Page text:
The Sony HX99 is a tiny camera with a massive zoom. It makes for a very good and versatile everyday travel camera that easily fits in your pocket. Here's my hands-on review.
The Sony HX99 is a tiny, pocketable compact camera with a massive zoom. It brings Sony sensor expertise and the standard Sony menu system to a highly portable and reasonably priced package. It has an 18.2 MP CMOS sensor, a 24-720mm (35mm equivalent) ZEISS Vario-Sonnar T zoom lens. There’s a tilting back screen, optical stabilization, a built-in electronic viewfinder, and high-bitrate 4K30 video recording.
After shooting with it for some time, here’s my hands-on review.
It’s a very small camera and easily pocketable. There’s not much space for ergonomic niceties aside from a small vertical ridge on the front to help with finger grip, but overall it feels good in the hand. It’s certainly not what you’d call heavy, but it still manages to feel solid and substantial.
Buttons and Controls. It’s a very small camera, which means that there’s limited space for the camera’s controls. So the buttons and dials are small to the point that anyone with large hands is likely to find them a bit hard to use. That said, the buttons are logically spaced out and there aren’t too many extraneous ones. And you can assign specific functions to some of them.
The joystick-style dial on the back of the camera is important for moving through settings and the menu. So they’re crucial controls that you’ll end up using in normal shooting. But I also find these the hardest to use. Specifically, the dial is both a set of buttons, depending on where you press it, as well as a rotating dial for moving through options. It’s the rotating part that I find tedious because it’s far too easy to push in instead and end up doing some option you don’t want to do. It comes down to a combination of design and the tiny size. I understand the ingenuity of cramming a bunch of different controls into a single controller, but it’s also my least favorite aspect of the HX99’s controls when shooting.
There are two shutters. There’s the usual one on top for taking photos. And then there’s a separate one on the back that starts and stops video recording. I like this kind of setup because it means that if you want to go back and forth between shooting video and taking photos, you can do it simply by using the appropriate shutter, and there’s no need to go into the menu system or use a mode dial to switch shooting modes.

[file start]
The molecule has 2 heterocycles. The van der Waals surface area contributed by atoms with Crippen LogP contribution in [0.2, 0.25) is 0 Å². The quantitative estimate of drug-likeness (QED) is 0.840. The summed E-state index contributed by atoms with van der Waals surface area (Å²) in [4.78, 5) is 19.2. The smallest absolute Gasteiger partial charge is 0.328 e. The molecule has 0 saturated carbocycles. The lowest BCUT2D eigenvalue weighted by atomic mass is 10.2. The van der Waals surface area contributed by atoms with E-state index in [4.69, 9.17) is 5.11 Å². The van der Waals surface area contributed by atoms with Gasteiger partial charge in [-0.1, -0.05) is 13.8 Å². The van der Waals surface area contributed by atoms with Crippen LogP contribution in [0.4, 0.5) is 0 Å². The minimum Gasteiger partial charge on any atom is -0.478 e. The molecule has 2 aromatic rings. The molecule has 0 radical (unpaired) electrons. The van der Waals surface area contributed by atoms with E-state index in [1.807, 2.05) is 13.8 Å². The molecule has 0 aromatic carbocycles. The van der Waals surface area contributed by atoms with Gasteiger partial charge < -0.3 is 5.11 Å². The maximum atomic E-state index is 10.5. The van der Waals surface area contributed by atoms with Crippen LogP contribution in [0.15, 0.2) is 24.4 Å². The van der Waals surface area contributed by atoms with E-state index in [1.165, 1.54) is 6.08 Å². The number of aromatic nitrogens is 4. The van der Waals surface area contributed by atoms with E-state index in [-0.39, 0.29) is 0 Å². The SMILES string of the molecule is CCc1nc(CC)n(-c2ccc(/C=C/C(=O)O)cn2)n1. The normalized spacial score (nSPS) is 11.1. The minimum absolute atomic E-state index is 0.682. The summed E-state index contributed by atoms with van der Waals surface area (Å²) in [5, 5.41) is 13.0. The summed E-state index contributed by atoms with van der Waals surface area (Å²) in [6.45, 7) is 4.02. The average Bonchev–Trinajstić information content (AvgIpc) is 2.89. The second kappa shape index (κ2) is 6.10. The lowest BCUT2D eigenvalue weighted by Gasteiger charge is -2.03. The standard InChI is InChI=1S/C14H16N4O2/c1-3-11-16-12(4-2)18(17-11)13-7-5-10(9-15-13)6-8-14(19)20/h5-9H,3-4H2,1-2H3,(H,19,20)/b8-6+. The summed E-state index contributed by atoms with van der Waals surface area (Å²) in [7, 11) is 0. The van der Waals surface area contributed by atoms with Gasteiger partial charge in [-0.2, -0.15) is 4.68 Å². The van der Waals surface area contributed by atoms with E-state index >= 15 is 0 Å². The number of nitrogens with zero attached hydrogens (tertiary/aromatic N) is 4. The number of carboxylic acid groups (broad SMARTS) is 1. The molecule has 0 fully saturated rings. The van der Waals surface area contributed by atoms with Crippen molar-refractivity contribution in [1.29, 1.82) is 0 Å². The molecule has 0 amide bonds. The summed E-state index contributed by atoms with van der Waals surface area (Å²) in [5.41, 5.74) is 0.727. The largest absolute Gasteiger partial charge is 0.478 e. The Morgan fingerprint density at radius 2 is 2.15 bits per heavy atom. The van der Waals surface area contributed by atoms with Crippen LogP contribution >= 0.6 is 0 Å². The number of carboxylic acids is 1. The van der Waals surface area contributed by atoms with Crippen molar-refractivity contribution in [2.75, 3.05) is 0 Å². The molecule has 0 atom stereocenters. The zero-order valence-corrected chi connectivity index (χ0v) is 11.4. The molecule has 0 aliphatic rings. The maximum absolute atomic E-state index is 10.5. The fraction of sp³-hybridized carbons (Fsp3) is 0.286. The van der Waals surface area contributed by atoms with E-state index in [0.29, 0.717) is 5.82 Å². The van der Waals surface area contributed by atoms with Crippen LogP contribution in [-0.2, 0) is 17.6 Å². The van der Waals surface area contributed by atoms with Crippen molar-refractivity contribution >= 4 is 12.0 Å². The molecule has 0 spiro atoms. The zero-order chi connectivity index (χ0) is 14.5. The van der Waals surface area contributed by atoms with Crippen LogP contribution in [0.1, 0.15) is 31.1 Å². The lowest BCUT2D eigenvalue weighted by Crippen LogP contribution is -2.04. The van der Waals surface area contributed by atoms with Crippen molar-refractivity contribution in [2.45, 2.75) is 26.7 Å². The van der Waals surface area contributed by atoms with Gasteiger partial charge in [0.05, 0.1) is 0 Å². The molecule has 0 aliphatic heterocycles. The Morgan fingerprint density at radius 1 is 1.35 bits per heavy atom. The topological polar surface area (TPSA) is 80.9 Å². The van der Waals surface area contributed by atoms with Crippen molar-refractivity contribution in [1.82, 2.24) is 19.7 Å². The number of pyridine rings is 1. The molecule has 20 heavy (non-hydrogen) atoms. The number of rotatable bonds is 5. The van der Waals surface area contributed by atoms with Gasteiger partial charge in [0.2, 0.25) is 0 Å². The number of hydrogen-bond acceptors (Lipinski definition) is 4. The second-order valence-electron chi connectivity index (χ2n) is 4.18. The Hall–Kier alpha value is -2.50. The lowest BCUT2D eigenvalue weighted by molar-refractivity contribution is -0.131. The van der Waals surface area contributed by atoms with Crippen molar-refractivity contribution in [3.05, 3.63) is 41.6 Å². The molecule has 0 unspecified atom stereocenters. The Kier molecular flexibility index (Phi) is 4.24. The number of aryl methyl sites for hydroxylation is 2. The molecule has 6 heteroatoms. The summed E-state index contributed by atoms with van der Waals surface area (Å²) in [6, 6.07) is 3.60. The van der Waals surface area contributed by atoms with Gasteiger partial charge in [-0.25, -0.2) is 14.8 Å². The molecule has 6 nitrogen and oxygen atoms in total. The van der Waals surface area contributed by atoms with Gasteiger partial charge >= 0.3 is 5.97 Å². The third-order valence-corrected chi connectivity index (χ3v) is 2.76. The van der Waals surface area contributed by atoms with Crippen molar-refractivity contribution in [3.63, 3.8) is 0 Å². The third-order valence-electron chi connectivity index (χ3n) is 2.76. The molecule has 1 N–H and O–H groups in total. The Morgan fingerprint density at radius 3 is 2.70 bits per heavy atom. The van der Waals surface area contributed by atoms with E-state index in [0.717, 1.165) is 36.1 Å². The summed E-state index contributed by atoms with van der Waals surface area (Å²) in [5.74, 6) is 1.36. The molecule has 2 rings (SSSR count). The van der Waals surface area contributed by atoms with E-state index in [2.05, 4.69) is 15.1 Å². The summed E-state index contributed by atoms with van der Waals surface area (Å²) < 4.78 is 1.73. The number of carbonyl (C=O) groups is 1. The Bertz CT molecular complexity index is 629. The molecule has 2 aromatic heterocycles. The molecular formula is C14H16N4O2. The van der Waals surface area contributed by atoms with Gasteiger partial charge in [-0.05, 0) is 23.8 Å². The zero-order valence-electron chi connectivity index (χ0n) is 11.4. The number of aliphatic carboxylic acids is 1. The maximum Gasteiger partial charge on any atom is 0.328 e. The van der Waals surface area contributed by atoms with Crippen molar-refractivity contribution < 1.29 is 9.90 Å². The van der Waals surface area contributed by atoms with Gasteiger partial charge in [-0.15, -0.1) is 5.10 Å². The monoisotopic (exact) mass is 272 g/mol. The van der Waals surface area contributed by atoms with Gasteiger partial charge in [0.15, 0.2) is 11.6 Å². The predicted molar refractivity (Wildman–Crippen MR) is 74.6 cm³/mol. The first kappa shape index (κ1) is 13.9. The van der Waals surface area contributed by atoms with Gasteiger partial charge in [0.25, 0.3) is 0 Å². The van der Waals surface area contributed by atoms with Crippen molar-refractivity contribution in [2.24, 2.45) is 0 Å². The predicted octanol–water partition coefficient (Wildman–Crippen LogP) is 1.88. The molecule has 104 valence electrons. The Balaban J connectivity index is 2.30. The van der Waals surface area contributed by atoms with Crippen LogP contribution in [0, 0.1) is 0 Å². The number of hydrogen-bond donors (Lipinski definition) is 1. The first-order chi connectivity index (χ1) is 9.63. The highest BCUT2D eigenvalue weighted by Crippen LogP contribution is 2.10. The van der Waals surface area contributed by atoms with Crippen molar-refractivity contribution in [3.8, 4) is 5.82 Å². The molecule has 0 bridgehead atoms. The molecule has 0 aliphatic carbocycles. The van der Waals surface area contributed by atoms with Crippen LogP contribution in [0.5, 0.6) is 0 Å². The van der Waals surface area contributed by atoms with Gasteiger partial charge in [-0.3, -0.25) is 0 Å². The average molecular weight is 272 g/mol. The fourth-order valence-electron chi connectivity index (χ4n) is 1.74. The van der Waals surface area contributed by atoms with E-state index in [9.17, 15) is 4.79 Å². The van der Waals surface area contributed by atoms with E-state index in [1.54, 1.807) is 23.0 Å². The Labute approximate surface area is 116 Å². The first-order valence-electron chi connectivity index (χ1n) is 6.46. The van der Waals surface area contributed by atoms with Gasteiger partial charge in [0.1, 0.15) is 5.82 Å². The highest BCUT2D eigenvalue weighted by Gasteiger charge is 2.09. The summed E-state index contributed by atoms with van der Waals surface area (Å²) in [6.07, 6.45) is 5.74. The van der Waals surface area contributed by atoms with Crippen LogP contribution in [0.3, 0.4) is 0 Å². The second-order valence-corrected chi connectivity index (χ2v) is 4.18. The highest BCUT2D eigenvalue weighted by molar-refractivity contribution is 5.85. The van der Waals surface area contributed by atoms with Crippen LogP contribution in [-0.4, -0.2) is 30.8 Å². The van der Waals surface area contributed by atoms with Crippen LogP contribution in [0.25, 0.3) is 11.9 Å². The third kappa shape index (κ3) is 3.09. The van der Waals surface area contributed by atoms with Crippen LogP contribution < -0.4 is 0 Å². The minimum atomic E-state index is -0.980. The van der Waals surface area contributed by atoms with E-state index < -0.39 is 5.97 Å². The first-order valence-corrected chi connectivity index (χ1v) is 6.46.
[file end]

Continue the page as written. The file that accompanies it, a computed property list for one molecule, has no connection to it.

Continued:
The zoom controls on this camera are likely something you’ll end up using quite a bit–the massive zoom is, after all, one of the defining features of this camera. But it’s something I took a while to get used to. At first, I found it frustrating to use the zoom lever because I wasn’t finding it at all precise and responsive. It took me a while to work out that it’s not like a simple zoom rocker as some cameras have, which zooms in and out at a single defined speed. It’s more responsive than that. If you just move the lever gently a small distance it zooms slowly. And you can zoom quickly by pushing the lever all the way. Figuring this out made a big difference in using the zoom feature for precisely composing shots. There are also options to control the zoom speed in the menu system.
Screen. The screen, or monitor, as it’s called in the manual, takes up much of the back of the camera. Sony cameras tend to have some of the best screens on offer, and this is another one that is bright and crisp.
It’s a touchscreen, but not for everything. You can use the touch for things like selecting focus or automatic exposure points, but you can’t use it to navigate the menu items. Oddly, you also can’t use it to swipe to move between images when playing them back on the screen.
It also has an interesting way of operating in conjunction with the popup electronic viewfinder. If you’re shooting with that, you can enable the back screen as a touchpad, which does basically the same thing, but you see the interaction in the viewfinder rather than on the back. There are options for enabling and disabling these controls in the main menu system.
The back screen tilts, but it only tilts up in one direction. It’s good for shooting down low. And you can flip it up to make it useful for selfies, but it’s not much help if you’re trying to hold the camera up over your head for a high viewpoint.
One minor annoyance is that the screen doesn’t work with polarizing sunglasses. Lots of cameras have this issue. It’s a small thing, but if you tend to wear polarizing sunglasses when out the camera’s back screen will just look completely black.